Breastfeeding positions: Why the ‘normal’ position may interfere with success

January 28

Breastfeeding positions: Why the ‘normal’ position may interfere with success

15 min read By Emma Ashworth, Doula and Author of AIMS Guide to Your Rights in Pregnancy and Birth

“Breastfeeding is natural!” they cry. So why do so many women and people find breastfeeding so difficult? 

Humans are mammals. Just like cats, horses, hippos and dolphins, we feed our young exclusively on our own milk when they’re born and up until they wean from the breast. Cats, horses, hippos and dolphins don’t need to have breastfeeding specialists to help them to nurse, so why do we humans?

The problem with positions

The most common breastfeeding positions that we are taught when we give birth are either ‘cradle’ or ‘cross cradle’. Both are very similar and involve holding our baby with one arm as they lay across us and trying to latch them onto one breast or the other. If shown correctly, the hand should be on the baby’s neck, supporting the head a little but allowing baby to tip their head back. Baby is held nose to nipple. We wait for a wide-open mouth, then bring baby to the breast, chin first. We then look for, amongst other things, plump cheeks, lots of breast in the mouth, the nose clear of the breast and a pain-free breastfeeding experience.

This sounds really complicated because it is really complicated. If it’s not done right it can be really hard to get the baby to latch well and latch deeply in this position. It also makes no biological sense to have a breastfeeding position which needs someone to help you to get it right. 

All mammals have the instinct to nurse

Kittens, foals, and hippo and dolphin calves all have the instinct to nurse and don’t need to be taught how to. Humans are no different. Instead of trying to hold our babies in a specific position which doesn’t allow them to use their own instincts we can instead use breastfeeding positions which promote the natural behaviours that our babies are born with.

What instincts are our babies born with?

Our babies have breastfeeding instincts from birth, literally from their head to their toes.

Hold a newborn upright with their feet on a hard surface and they will often ‘step’. This instinct helped them to be born – they are thought to push with their feet against the top of the uterus during birth. Once they are here, babies can push themselves towards the breast with their feet, pressing against our bellies and doing what’s called “the breast crawl”. 

Those arms which flail like an octopus when using the cradle or cross cradle positions? They’re actually trying to pull themselves towards the nipple – also an essential part of the breast crawl. Their eyes, not yet focused on anything further away than about 10 inches away, look for the areola (the darker part around your nipple). You may have spotted that this has deepened in colour during your pregnancy, which is your amazing body creating a target for your brand new son or daughter to be able to see more easily. The areola also releases a scent that your baby can smell, through the Montgomery glands. These are the little raised dots that develop in pregnancy and, as well as creating a signpost for your baby’s nose to follow, they also secrete a special lubricant to keep your nipples soft and supple.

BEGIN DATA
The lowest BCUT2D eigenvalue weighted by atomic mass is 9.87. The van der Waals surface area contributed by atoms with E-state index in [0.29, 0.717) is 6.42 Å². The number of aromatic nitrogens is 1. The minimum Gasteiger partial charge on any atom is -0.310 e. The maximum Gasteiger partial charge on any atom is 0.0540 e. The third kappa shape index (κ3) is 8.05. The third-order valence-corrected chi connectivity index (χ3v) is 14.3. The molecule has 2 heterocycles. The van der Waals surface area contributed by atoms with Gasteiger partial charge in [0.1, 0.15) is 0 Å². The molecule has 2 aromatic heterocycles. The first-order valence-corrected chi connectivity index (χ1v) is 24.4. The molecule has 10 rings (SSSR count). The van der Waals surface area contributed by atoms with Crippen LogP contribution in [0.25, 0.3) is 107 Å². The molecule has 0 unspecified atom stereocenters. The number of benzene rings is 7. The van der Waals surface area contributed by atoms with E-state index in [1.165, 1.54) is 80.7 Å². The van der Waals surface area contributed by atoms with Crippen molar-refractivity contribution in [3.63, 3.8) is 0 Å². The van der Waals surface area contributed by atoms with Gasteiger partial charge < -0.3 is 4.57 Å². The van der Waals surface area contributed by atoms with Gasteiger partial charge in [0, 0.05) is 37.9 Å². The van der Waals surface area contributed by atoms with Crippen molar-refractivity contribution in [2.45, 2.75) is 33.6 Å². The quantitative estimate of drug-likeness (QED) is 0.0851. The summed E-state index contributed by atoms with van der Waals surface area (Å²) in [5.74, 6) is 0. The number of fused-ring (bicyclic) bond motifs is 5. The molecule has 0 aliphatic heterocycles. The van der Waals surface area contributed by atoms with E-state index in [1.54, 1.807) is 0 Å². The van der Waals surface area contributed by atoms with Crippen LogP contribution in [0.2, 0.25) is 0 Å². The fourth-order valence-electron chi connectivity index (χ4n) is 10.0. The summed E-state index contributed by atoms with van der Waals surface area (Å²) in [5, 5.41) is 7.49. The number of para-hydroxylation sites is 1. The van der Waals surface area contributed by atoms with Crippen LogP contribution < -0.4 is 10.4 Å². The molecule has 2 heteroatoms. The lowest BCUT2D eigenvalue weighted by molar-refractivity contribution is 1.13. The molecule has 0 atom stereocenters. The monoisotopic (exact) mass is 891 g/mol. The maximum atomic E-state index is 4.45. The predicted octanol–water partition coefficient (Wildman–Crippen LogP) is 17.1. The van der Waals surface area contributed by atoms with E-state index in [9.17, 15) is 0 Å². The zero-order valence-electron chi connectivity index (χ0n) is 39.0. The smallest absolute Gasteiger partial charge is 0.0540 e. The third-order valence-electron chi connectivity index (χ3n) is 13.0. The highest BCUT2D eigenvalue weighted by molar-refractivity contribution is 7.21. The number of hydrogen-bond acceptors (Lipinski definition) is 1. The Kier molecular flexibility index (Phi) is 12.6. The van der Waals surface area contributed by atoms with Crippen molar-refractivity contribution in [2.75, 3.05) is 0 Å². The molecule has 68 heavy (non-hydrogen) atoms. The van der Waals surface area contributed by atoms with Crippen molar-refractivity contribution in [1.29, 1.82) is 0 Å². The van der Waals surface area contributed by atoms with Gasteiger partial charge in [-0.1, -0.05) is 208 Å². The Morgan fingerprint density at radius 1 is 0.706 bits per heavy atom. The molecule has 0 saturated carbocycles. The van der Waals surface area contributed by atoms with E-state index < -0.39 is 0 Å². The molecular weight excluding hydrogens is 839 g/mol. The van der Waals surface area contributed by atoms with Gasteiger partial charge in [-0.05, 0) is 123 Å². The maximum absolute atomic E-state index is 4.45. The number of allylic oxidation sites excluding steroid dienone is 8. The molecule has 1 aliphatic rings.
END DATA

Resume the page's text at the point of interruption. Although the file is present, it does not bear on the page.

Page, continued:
What positions work to support nursing instincts?

Upright positions are great for labour and birth, but laid back positions are great for getting breastfeeding off to a good start! Try lying in a semi-upright position, comfortably supported with pillows or, if you’re in hospital, with the back of the bed lifted. Place your baby skin to skin between your breasts and let them crawl and bump their way to the nipple of their choice. When they find a nipple they may nuzzle or lick it for a while, but eventually they should open their mouth and self-attach. The whole process can take anything from a few minutes to an hour or so, and so it’s best to start when your baby isn’t really hungry, giving them time to make their way to the breast as they start to feel peckish, rather than when they’re desperately hungry.

This position is known as ‘biological nurturing’ or ‘laid back breastfeeding’ and you can find videos and photos online which help you to visualise it. 

Biological nurturing works best when you and baby haven’t had any drugs which interfere with your instincts or ability to move, such as opiates or an epidural, but it can also be used after these have worn off in the hours, days and weeks after birth.

It’s not so great for feeding your baby in the Marks and Spencer’s Café, so getting to grips with the cradle holds can also be really helpful in due course – but at least to start with, the biological nurturing position can be a powerful tool in your breastfeeding toolbox.

Summary

Common breastfeeding positions don’t allow our bodies, or our babies, to use the instincts that all babies are born with. The biological nurturing (otherwise known as laid back breastfeeding) position uses these instincts and can help even reluctant feeders to get a good latch and a great start to their breastfeeding journey.